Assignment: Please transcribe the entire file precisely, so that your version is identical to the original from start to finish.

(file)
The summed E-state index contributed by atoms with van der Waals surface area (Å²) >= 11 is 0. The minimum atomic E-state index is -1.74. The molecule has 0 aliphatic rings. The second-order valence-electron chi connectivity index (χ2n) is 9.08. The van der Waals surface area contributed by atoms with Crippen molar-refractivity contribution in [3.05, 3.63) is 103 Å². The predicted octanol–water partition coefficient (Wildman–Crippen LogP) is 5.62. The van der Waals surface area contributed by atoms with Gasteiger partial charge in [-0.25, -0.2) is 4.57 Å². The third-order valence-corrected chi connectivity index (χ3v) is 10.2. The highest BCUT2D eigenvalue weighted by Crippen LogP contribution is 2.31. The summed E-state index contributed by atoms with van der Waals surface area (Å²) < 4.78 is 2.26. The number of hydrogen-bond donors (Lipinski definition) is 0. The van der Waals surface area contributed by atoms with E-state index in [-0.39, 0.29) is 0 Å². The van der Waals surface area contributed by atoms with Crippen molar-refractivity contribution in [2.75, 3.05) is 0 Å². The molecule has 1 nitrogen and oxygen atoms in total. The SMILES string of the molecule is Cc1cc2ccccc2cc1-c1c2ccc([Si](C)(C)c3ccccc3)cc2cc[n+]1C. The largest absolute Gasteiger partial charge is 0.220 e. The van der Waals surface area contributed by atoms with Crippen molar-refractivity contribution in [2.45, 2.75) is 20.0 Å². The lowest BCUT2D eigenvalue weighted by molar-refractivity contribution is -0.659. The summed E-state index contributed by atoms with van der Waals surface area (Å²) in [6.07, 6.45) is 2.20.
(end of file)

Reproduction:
The summed E-state index contributed by atoms with van der Waals surface area (Å²) >= 11 is 0. The minimum atomic E-state index is -1.74. The molecule has 0 aliphatic rings. The second-order valence-electron chi connectivity index (χ2n) is 9.08. The van der Waals surface area contributed by atoms with Crippen molar-refractivity contribution in [3.05, 3.63) is 103 Å². The predicted octanol–water partition coefficient (Wildman–Crippen LogP) is 5.62. The van der Waals surface area contributed by atoms with Gasteiger partial charge in [-0.25, -0.2) is 4.57 Å². The third-order valence-corrected chi connectivity index (χ3v) is 10.2. The highest BCUT2D eigenvalue weighted by Crippen LogP contribution is 2.31. The summed E-state index contributed by atoms with van der Waals surface area (Å²) < 4.78 is 2.26. The number of hydrogen-bond donors (Lipinski definition) is 0. The van der Waals surface area contributed by atoms with E-state index in [-0.39, 0.29) is 0 Å². The van der Waals surface area contributed by atoms with Crippen molar-refractivity contribution in [2.75, 3.05) is 0 Å². The molecule has 1 nitrogen and oxygen atoms in total. The SMILES string of the molecule is Cc1cc2ccccc2cc1-c1c2ccc([Si](C)(C)c3ccccc3)cc2cc[n+]1C. The largest absolute Gasteiger partial charge is 0.220 e. The van der Waals surface area contributed by atoms with Crippen molar-refractivity contribution in [2.45, 2.75) is 20.0 Å². The lowest BCUT2D eigenvalue weighted by molar-refractivity contribution is -0.659. The summed E-state index contributed by atoms with van der Waals surface area (Å²) in [6.07, 6.45) is 2.20.